Burning Down the Tent: New Futures for Social Justice and Digital Humanities

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Among the enduring metaphors of digital humanities is the “big tent” open to all whose research broaches the intersection between the digital and the humanistic. This space is conceptualized as a convivial and innovative one where the messy complexities of interdisciplinarity, theory, and method can be negotiated in new and productive ways. However, the stark realities of digital humanities suggest otherwise. In spite of its rhetoric, digital humanities reproduces prevailing dynamics of institutional, epistemological, and cultural power. Yet, it also offers hope for challenging them. Addressing these concerns, this talk offers a look at the state of social justice in the digital humanities. It focuses on practices and models that both embrace and complicate the core values of digital humanities. I examine the gains that have been made and where there is work to be done, particularly in the areas of disciplinarity, labor, and diversity. Using our digital initiatives at Salem State University as a case study, this talk illustrates the key practices necessary for building digital humanities communities and institutional centers that place social justice at the core of their missions. In doing so, I suggest how we might burn down the tent and, in its place, imagine new futures for digital humanities.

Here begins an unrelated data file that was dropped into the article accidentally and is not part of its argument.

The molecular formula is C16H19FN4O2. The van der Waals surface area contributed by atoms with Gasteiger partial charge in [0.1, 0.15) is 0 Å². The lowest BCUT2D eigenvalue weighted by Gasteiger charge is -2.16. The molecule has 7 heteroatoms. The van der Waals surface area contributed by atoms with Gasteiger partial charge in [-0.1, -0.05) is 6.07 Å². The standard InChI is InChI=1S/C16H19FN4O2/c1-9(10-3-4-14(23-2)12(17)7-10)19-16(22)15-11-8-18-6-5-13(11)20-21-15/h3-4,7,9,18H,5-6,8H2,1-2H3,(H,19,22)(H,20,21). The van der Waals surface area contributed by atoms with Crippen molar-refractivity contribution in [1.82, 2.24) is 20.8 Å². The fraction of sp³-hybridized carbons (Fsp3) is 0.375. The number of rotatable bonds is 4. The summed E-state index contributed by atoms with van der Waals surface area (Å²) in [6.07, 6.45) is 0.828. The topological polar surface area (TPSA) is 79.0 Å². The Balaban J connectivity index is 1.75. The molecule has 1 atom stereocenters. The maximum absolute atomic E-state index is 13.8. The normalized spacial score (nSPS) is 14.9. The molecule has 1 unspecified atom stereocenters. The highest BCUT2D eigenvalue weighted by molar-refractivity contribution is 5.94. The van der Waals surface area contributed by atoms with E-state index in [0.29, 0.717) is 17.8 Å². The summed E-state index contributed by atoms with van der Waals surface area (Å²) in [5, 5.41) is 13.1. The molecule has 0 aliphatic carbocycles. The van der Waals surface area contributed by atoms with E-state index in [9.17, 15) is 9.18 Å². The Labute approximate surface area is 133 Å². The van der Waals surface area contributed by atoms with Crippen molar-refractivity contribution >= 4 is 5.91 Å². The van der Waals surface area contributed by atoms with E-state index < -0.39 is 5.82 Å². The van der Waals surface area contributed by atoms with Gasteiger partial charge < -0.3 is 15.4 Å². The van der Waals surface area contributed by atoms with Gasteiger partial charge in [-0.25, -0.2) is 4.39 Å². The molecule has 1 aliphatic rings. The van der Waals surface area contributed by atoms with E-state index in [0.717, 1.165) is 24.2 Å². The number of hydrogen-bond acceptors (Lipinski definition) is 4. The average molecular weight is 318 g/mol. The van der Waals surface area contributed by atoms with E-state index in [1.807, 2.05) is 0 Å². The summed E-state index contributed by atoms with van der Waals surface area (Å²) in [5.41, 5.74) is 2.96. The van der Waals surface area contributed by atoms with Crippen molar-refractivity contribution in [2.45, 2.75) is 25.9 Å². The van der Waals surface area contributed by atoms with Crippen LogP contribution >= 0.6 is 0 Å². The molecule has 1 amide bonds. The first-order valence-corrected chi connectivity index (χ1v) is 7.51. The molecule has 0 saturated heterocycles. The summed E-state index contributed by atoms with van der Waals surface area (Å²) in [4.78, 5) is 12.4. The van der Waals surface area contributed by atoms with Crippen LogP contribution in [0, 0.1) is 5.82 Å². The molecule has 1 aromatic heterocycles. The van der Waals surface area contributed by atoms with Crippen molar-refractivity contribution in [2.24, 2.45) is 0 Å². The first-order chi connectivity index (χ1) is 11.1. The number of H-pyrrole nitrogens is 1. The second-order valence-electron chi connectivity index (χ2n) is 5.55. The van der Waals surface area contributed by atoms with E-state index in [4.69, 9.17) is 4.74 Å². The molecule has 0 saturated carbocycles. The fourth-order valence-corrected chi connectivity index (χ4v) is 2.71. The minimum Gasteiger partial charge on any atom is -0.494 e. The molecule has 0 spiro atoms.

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Moderator

Spencer D. C. Keralis

Spencer D. C. Keralis is the Founder and Director of Digital Frontiers.

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Presenters

Roopika Risam

Roopika Risam

Roopika Risam is an assistant professor of English and English education at Salem State University. Her research examines intersections between postcolonial and African diaspora literatures and cultures, and the role of digital humanities in mediating between them.

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